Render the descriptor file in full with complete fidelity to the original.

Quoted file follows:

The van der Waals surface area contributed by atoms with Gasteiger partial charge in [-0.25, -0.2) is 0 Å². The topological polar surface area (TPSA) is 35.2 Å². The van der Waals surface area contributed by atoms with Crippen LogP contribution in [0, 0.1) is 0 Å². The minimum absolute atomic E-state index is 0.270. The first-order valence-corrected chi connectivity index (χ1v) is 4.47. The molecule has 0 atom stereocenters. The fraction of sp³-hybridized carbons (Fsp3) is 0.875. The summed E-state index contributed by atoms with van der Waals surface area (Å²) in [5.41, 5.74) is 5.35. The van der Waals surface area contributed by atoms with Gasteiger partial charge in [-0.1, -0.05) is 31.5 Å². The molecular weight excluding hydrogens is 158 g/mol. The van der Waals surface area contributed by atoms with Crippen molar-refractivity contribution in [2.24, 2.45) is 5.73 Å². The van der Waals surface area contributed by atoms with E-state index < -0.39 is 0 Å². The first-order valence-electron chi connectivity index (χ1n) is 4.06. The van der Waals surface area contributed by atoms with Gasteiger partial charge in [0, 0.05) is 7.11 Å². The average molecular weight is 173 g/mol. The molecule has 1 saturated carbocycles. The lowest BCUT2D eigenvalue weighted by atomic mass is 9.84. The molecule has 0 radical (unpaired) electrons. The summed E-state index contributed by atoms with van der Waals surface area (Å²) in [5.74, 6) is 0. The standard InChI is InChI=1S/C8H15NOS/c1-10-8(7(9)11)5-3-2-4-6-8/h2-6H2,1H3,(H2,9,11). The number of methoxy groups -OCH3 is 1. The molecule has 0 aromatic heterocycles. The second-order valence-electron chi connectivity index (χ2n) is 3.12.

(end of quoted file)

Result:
The van der Waals surface area contributed by atoms with Gasteiger partial charge in [-0.25, -0.2) is 0 Å². The topological polar surface area (TPSA) is 35.2 Å². The van der Waals surface area contributed by atoms with Crippen LogP contribution in [0, 0.1) is 0 Å². The minimum absolute atomic E-state index is 0.270. The first-order valence-corrected chi connectivity index (χ1v) is 4.47. The molecule has 0 atom stereocenters. The fraction of sp³-hybridized carbons (Fsp3) is 0.875. The summed E-state index contributed by atoms with van der Waals surface area (Å²) in [5.41, 5.74) is 5.35. The van der Waals surface area contributed by atoms with Gasteiger partial charge in [-0.1, -0.05) is 31.5 Å². The molecular weight excluding hydrogens is 158 g/mol. The van der Waals surface area contributed by atoms with Crippen molar-refractivity contribution in [2.24, 2.45) is 5.73 Å². The van der Waals surface area contributed by atoms with E-state index < -0.39 is 0 Å². The first-order valence-electron chi connectivity index (χ1n) is 4.06. The van der Waals surface area contributed by atoms with Gasteiger partial charge in [0, 0.05) is 7.11 Å². The average molecular weight is 173 g/mol. The molecule has 1 saturated carbocycles. The lowest BCUT2D eigenvalue weighted by atomic mass is 9.84. The molecule has 0 radical (unpaired) electrons. The summed E-state index contributed by atoms with van der Waals surface area (Å²) in [5.74, 6) is 0. The standard InChI is InChI=1S/C8H15NOS/c1-10-8(7(9)11)5-3-2-4-6-8/h2-6H2,1H3,(H2,9,11). The number of methoxy groups -OCH3 is 1. The molecule has 0 aromatic heterocycles. The second-order valence-electron chi connectivity index (χ2n) is 3.12.